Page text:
A Minnesota Daily article on Wednesday showed that colleges and universities across the state are largely ill-equipped to deal with the growing issue of student homelessness.
It’s a problem that often sits in the shadows, but the Minnesota Office of Higher Education has estimated that between 3 and 5 percent of college students grapple with what is known as episodic homelessness.
The causes vary as to what leaves college students without a home. For some, it’s the loss of income or financial aid. For others, it’s a more complicated set of circumstances.
Regardless of the causes, the problem of homelessness is increasing across the board in Minnesota.
The state as a whole is making broad steps toward lessening and ending homelessness in Minnesota, including $33 million in legislative funding to boost programs that prevent homelessness and build affordable housing.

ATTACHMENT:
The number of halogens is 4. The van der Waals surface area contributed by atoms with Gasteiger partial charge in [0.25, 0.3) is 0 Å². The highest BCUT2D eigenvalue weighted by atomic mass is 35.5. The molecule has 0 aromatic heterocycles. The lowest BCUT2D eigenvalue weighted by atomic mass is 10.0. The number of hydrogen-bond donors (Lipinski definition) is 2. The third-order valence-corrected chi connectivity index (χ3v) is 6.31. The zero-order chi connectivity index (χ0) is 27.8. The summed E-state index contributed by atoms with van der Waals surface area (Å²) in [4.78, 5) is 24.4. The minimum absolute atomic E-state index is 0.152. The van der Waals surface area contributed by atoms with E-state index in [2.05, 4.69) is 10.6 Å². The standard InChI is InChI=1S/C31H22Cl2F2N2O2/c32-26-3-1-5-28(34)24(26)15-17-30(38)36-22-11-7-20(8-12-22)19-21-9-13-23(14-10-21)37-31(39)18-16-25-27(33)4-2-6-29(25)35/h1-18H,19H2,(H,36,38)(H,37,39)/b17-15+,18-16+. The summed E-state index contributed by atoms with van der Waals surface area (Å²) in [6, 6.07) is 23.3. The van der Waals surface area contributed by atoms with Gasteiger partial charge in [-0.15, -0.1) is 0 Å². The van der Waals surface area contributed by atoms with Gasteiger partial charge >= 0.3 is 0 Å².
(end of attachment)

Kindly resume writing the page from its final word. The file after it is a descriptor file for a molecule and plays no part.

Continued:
But to address homeless college students, there are few specific plans. The main hindrance to positive change is a lack of data. Without an idea of how many students are without a stable home, post-secondary institutions are either left guessing at the scope of the problem or being unaware of it altogether.
Preventing and ending homelessness is, of course, a massive undertaking that will take time and resources. But the first step in addressing this problem on college campuses is collecting data that isn’t currently available.
We believe that public colleges and universities should asking students about their recent and current housing situations so they can measure and properly address the issue of student homelessness.